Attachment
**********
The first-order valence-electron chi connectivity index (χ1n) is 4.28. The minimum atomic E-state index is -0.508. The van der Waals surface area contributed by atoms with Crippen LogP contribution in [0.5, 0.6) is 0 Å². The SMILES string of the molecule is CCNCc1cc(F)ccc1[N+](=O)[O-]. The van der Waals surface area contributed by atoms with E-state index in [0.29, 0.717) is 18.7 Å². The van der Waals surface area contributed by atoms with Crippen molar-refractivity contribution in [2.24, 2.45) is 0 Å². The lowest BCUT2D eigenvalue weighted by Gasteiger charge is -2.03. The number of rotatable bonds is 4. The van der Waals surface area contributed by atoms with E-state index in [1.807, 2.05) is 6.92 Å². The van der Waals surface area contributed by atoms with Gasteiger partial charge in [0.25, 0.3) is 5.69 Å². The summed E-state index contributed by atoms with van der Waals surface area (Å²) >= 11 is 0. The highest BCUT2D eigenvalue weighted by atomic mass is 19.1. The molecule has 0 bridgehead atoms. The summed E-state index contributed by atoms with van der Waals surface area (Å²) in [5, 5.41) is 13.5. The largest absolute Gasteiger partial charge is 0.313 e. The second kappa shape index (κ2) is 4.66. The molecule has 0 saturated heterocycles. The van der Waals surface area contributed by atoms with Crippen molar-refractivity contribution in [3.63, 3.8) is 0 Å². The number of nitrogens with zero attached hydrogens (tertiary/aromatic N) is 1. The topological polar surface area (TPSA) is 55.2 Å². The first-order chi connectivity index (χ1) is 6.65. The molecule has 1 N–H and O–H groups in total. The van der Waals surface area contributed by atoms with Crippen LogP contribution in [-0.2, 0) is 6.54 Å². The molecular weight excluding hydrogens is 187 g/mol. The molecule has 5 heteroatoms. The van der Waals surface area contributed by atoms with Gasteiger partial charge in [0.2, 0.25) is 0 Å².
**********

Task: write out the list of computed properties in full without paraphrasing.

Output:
The first-order valence-electron chi connectivity index (χ1n) is 4.28. The minimum atomic E-state index is -0.508. The van der Waals surface area contributed by atoms with Crippen LogP contribution in [0.5, 0.6) is 0 Å². The SMILES string of the molecule is CCNCc1cc(F)ccc1[N+](=O)[O-]. The van der Waals surface area contributed by atoms with E-state index in [0.29, 0.717) is 18.7 Å². The van der Waals surface area contributed by atoms with Crippen molar-refractivity contribution in [2.24, 2.45) is 0 Å². The lowest BCUT2D eigenvalue weighted by Gasteiger charge is -2.03. The number of rotatable bonds is 4. The van der Waals surface area contributed by atoms with E-state index in [1.807, 2.05) is 6.92 Å². The van der Waals surface area contributed by atoms with Gasteiger partial charge in [0.25, 0.3) is 5.69 Å². The summed E-state index contributed by atoms with van der Waals surface area (Å²) >= 11 is 0. The highest BCUT2D eigenvalue weighted by atomic mass is 19.1. The molecule has 0 bridgehead atoms. The summed E-state index contributed by atoms with van der Waals surface area (Å²) in [5, 5.41) is 13.5. The largest absolute Gasteiger partial charge is 0.313 e. The second kappa shape index (κ2) is 4.66. The molecule has 0 saturated heterocycles. The van der Waals surface area contributed by atoms with Crippen molar-refractivity contribution in [3.63, 3.8) is 0 Å². The number of nitrogens with zero attached hydrogens (tertiary/aromatic N) is 1. The topological polar surface area (TPSA) is 55.2 Å². The first-order chi connectivity index (χ1) is 6.65. The molecule has 1 N–H and O–H groups in total. The van der Waals surface area contributed by atoms with Crippen LogP contribution in [-0.2, 0) is 6.54 Å². The molecular weight excluding hydrogens is 187 g/mol. The molecule has 5 heteroatoms. The van der Waals surface area contributed by atoms with Gasteiger partial charge in [0.2, 0.25) is 0 Å².